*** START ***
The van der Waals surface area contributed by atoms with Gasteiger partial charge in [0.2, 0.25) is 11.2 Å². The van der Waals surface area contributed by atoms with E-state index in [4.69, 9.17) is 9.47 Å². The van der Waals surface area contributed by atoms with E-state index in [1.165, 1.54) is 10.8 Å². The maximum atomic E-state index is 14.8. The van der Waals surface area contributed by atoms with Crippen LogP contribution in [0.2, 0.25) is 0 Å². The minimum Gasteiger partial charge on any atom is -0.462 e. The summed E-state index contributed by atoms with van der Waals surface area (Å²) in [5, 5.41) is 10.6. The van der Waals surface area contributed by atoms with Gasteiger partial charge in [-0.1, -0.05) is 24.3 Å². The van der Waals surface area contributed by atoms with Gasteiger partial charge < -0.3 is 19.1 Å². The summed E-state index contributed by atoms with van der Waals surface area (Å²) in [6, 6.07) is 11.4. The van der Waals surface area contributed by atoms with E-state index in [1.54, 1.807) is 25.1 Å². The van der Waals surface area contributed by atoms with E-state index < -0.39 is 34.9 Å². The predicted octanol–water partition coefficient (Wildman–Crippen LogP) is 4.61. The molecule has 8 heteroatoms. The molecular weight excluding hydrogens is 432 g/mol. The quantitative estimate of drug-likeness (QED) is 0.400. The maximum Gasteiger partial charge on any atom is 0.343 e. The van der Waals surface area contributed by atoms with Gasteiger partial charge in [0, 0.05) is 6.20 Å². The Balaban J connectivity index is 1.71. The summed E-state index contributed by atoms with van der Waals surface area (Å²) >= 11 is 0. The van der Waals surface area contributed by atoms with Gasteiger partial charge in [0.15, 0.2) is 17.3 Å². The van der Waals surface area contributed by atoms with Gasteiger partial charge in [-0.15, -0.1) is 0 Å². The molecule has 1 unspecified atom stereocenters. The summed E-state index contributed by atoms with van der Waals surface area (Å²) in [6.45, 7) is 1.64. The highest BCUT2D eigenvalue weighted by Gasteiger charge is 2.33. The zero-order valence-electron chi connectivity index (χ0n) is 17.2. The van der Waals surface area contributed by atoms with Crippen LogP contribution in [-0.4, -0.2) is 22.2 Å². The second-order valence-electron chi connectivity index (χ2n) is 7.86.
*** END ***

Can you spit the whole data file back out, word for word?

The van der Waals surface area contributed by atoms with Gasteiger partial charge in [0.2, 0.25) is 11.2 Å². The van der Waals surface area contributed by atoms with E-state index in [4.69, 9.17) is 9.47 Å². The van der Waals surface area contributed by atoms with E-state index in [1.165, 1.54) is 10.8 Å². The maximum atomic E-state index is 14.8. The van der Waals surface area contributed by atoms with Crippen LogP contribution in [0.2, 0.25) is 0 Å². The minimum Gasteiger partial charge on any atom is -0.462 e. The summed E-state index contributed by atoms with van der Waals surface area (Å²) in [5, 5.41) is 10.6. The van der Waals surface area contributed by atoms with Gasteiger partial charge in [-0.1, -0.05) is 24.3 Å². The van der Waals surface area contributed by atoms with Gasteiger partial charge < -0.3 is 19.1 Å². The summed E-state index contributed by atoms with van der Waals surface area (Å²) in [6, 6.07) is 11.4. The van der Waals surface area contributed by atoms with E-state index in [1.54, 1.807) is 25.1 Å². The van der Waals surface area contributed by atoms with E-state index < -0.39 is 34.9 Å². The predicted octanol–water partition coefficient (Wildman–Crippen LogP) is 4.61. The molecule has 8 heteroatoms. The molecular weight excluding hydrogens is 432 g/mol. The quantitative estimate of drug-likeness (QED) is 0.400. The maximum Gasteiger partial charge on any atom is 0.343 e. The van der Waals surface area contributed by atoms with Gasteiger partial charge in [0, 0.05) is 6.20 Å². The Balaban J connectivity index is 1.71. The summed E-state index contributed by atoms with van der Waals surface area (Å²) >= 11 is 0. The van der Waals surface area contributed by atoms with Gasteiger partial charge in [0.15, 0.2) is 17.3 Å². The van der Waals surface area contributed by atoms with Gasteiger partial charge in [-0.15, -0.1) is 0 Å². The molecule has 1 unspecified atom stereocenters. The summed E-state index contributed by atoms with van der Waals surface area (Å²) in [6.45, 7) is 1.64. The highest BCUT2D eigenvalue weighted by Gasteiger charge is 2.33. The zero-order valence-electron chi connectivity index (χ0n) is 17.2. The van der Waals surface area contributed by atoms with Crippen LogP contribution in [-0.4, -0.2) is 22.2 Å². The second-order valence-electron chi connectivity index (χ2n) is 7.86.